Abu Dhabi, UAESunday 27 September 2020

The benefits of attending a silent retreat

Today’s retreats last from a day to several weeks and take place at monasteries, colleges, spas, hotels, and even hospitals.
Retreat goers meditating in the IMS Retreat Center meditation hall. AP
Retreat goers meditating in the IMS Retreat Center meditation hall. AP

It’s what the celebrities are doing, and it’s catching.

The 34-year-old Brazilian supermodel Gisele Bundchen recently took a three-day vow of silence to get in touch with her inner self. She announced it on Instagram with a picture of herself and her fellow model Kiara Kabukuru. Their hands are pressed together in prayer above the caption: “Here we go … 3 days in silence. #goinginward.”

In the United States, more people are turning to silent retreats for rejuvenation and even healing.

Juliana Berger, a New York-based web developer, attended a five-day silent retreat with her husband.

Berger has attended a number of silent retreats over the past decade. Her husband, Jonathan Mann, a 32-year-old songwriter, had never been.

Like so many people these days, the couple wanted a break from the stress of daily life.

“I thought the stillness would help me connect with my baby,” says Berger, who was nearly eight-months pregnant at the time.

Silent meditation transcends most religious traditions and can be traced back thousands of years.

Today’s retreats last from a day to several weeks and take place at monasteries, colleges, spas, hotels and even hospitals.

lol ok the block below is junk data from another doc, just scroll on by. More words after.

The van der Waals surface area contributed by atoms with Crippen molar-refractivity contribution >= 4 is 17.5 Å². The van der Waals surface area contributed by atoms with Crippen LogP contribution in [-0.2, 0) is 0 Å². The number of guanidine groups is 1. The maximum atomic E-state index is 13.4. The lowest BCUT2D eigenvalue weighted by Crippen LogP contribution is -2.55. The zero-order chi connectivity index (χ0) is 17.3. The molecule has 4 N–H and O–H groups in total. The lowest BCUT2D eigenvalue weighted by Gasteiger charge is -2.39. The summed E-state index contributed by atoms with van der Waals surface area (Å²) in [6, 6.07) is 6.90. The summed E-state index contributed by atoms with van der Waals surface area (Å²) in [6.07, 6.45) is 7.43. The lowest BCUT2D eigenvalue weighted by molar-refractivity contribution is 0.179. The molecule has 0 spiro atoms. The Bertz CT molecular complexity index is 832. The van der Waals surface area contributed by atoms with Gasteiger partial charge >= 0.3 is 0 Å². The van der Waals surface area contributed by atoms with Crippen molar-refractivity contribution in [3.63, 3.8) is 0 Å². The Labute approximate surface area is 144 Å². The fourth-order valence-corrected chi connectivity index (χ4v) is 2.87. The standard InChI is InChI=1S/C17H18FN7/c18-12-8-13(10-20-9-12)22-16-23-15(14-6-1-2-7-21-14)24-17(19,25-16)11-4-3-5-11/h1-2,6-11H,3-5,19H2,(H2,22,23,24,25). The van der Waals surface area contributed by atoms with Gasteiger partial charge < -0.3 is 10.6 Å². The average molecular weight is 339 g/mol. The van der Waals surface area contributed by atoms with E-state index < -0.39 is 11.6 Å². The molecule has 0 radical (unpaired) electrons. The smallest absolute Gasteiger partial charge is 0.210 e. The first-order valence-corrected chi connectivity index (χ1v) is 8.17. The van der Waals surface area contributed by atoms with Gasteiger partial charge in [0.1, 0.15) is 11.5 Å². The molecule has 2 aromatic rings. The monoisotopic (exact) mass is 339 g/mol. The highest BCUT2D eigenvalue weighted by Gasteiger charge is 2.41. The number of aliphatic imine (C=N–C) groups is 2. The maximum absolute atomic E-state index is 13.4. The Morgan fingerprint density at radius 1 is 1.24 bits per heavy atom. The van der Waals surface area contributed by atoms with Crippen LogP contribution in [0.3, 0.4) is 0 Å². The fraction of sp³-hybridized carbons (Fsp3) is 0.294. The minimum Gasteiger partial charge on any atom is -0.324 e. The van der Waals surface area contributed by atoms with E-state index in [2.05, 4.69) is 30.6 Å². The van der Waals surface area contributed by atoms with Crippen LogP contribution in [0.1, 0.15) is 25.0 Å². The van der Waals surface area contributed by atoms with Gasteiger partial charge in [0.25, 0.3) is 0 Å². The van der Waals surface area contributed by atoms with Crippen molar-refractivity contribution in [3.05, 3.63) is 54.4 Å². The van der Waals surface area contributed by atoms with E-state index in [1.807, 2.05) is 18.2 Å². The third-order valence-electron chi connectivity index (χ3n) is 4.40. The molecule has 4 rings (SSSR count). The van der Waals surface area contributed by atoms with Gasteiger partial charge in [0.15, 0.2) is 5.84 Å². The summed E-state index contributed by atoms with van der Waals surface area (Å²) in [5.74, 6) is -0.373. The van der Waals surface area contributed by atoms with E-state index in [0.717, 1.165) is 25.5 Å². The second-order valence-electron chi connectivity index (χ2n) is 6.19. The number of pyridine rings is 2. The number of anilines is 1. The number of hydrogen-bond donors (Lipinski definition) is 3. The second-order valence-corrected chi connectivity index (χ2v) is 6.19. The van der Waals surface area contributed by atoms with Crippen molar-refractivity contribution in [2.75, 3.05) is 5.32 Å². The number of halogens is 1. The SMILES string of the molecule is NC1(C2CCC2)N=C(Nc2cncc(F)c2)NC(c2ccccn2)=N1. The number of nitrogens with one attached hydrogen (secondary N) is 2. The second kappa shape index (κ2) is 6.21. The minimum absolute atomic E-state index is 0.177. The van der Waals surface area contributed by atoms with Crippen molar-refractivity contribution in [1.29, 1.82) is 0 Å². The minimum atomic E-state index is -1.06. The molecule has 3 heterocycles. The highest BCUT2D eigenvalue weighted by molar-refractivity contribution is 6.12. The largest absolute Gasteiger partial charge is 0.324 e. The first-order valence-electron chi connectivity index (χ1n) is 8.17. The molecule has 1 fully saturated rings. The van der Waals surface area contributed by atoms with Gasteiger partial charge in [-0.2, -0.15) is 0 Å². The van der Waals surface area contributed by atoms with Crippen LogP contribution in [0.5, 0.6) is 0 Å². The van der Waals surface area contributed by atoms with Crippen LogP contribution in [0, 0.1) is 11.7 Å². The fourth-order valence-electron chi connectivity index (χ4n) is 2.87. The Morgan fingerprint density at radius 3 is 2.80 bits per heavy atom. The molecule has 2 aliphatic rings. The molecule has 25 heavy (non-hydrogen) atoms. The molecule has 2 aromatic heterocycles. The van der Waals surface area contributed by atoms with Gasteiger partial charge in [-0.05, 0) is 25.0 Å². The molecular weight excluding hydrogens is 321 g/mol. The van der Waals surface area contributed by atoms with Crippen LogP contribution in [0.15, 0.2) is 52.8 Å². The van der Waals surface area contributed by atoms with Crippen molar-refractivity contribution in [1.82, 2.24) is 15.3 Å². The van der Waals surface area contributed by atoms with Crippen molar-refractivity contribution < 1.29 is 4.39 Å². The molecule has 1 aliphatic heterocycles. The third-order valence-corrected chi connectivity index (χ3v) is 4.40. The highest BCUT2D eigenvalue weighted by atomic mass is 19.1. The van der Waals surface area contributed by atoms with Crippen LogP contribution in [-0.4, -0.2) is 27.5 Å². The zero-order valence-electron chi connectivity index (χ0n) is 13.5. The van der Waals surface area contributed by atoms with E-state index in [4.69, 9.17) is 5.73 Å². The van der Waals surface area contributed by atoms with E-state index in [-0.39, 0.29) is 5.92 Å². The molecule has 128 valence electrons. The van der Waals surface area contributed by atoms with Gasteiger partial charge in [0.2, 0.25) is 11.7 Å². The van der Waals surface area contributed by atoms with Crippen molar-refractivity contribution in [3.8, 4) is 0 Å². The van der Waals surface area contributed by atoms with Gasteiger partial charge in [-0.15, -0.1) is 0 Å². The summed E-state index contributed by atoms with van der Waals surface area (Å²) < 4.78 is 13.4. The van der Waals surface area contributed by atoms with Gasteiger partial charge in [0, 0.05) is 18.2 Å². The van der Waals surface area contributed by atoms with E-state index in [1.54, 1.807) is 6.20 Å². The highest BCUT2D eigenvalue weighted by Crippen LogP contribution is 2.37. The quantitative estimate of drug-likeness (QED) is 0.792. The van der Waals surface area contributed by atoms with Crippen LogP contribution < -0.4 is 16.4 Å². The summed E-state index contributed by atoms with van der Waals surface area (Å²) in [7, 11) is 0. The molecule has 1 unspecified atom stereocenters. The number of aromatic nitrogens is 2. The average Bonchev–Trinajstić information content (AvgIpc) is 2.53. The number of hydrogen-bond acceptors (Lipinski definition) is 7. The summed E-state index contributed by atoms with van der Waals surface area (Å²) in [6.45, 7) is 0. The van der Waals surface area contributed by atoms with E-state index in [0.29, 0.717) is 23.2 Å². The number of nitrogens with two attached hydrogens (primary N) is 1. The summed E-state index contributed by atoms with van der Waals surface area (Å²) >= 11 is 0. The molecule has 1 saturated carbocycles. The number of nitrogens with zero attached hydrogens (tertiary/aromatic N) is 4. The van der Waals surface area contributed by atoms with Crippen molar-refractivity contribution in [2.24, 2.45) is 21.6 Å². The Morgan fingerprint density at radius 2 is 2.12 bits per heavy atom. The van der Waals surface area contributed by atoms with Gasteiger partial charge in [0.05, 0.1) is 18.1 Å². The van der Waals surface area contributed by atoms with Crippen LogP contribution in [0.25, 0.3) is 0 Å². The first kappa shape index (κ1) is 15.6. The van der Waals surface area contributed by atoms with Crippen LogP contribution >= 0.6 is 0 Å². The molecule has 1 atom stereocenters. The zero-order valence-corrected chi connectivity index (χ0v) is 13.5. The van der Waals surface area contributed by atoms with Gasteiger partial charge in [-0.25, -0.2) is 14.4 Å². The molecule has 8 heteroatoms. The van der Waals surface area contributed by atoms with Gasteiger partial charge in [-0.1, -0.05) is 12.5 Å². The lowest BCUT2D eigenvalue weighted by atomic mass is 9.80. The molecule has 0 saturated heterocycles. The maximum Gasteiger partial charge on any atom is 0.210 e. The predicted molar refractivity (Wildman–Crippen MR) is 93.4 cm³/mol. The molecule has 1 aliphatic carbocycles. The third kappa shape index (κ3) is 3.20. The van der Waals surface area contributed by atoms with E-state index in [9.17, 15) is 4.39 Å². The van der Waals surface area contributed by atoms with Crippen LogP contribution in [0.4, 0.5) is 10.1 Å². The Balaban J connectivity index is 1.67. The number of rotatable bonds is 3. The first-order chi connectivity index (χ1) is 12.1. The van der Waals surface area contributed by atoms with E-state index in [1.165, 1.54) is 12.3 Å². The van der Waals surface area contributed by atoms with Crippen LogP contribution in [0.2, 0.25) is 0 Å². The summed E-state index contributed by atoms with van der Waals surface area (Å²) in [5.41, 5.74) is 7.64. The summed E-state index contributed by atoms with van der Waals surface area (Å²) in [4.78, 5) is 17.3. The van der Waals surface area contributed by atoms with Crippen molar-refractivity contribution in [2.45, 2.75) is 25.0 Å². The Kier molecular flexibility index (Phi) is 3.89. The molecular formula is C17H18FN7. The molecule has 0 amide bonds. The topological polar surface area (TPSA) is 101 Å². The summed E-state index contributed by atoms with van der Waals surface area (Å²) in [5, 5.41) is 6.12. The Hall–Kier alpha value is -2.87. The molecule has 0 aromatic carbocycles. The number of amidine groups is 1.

“It’s not really a vacation,” cautions Robert Epstein, a senior research psychologist at the American Institute for Behavioral Research and Technology and a professor of psychology at the University of the South Pacific in Fiji. “It’s a very unusual experience, which can certainly be beneficial, but it’s difficult in some respects because it’s a time when you are alone with your thoughts. And you can hear your thoughts very clearly.”

Berger and Mann both experienced what they describe as a transformation during their stay earlier this year at the Buddhist-influenced Insight Meditation Society in Barre, Massachusetts.

The retreat isn’t completely silent. There are teachers, lectures, small group sessions and some necessary words exchanged while cooking the vegetarian meals – but none to each other.

Mann says he’s never been good at being still and found a 45-minute meditation on the second day physically painful and emotionally frustrating. Afterwards, he went to his room and wept in what he describes as “the most violent emotional reaction” he’s ever had.

“The meltdown helped a lot,” he says, explaining he decided to stop trying so hard. He started moving about during the meditation periods and allowed his mind to wander.

As a result, he relaxed and “some moments of clarity came”, he says. He realised how much anxiety he carries.

Other retreat philosophies give participants more time to themselves. The four-day retreats offered to students and faculty by Fordham University in New York City have some scheduled prayer and a brief daily meeting with a spiritual director, but the rest of the time is for personal reflection.

Gibney has facilitated the Jesuit school’s retreats for the past 12 years and, after working with hundreds of participants, has some advice.

“Be open,” Gibney says. “Expect to be surprised.”

Updated: August 16, 2014 04:00 AM

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